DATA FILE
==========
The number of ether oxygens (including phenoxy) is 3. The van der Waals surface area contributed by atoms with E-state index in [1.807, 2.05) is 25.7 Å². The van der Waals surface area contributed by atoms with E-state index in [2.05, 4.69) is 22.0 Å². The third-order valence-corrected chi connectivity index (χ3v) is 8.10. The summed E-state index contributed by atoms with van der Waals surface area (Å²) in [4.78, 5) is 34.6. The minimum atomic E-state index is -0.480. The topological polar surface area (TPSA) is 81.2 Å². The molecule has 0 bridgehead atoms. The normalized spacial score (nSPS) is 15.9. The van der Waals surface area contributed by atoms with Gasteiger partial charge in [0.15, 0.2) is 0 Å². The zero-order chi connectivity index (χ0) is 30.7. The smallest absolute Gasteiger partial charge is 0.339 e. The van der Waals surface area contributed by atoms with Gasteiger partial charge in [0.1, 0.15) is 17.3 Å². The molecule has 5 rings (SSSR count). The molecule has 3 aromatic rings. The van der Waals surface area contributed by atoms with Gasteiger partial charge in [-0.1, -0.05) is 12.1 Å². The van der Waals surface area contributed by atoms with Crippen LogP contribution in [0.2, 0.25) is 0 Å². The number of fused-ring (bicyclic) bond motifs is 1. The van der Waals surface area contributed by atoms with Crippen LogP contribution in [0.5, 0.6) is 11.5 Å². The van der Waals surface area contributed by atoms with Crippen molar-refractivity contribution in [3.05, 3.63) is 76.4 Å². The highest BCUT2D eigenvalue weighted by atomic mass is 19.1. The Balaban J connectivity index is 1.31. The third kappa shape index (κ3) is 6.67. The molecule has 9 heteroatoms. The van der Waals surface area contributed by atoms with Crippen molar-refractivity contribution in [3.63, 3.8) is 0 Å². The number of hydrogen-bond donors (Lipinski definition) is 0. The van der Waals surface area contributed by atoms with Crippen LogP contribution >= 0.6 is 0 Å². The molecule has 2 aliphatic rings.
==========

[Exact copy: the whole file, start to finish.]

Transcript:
The number of ether oxygens (including phenoxy) is 3. The van der Waals surface area contributed by atoms with E-state index in [1.807, 2.05) is 25.7 Å². The van der Waals surface area contributed by atoms with E-state index in [2.05, 4.69) is 22.0 Å². The third-order valence-corrected chi connectivity index (χ3v) is 8.10. The summed E-state index contributed by atoms with van der Waals surface area (Å²) in [4.78, 5) is 34.6. The minimum atomic E-state index is -0.480. The topological polar surface area (TPSA) is 81.2 Å². The molecule has 0 bridgehead atoms. The normalized spacial score (nSPS) is 15.9. The van der Waals surface area contributed by atoms with Gasteiger partial charge in [0.15, 0.2) is 0 Å². The zero-order chi connectivity index (χ0) is 30.7. The smallest absolute Gasteiger partial charge is 0.339 e. The van der Waals surface area contributed by atoms with Gasteiger partial charge in [0.1, 0.15) is 17.3 Å². The molecule has 5 rings (SSSR count). The molecule has 3 aromatic rings. The van der Waals surface area contributed by atoms with Gasteiger partial charge in [-0.1, -0.05) is 12.1 Å². The van der Waals surface area contributed by atoms with Crippen LogP contribution in [0.2, 0.25) is 0 Å². The number of fused-ring (bicyclic) bond motifs is 1. The van der Waals surface area contributed by atoms with Crippen LogP contribution in [0.5, 0.6) is 11.5 Å². The van der Waals surface area contributed by atoms with Crippen molar-refractivity contribution in [3.05, 3.63) is 76.4 Å². The highest BCUT2D eigenvalue weighted by atomic mass is 19.1. The Balaban J connectivity index is 1.31. The third kappa shape index (κ3) is 6.67. The molecule has 9 heteroatoms. The van der Waals surface area contributed by atoms with Crippen molar-refractivity contribution in [3.63, 3.8) is 0 Å². The number of hydrogen-bond donors (Lipinski definition) is 0. The van der Waals surface area contributed by atoms with Crippen LogP contribution >= 0.6 is 0 Å². The molecule has 2 aliphatic rings.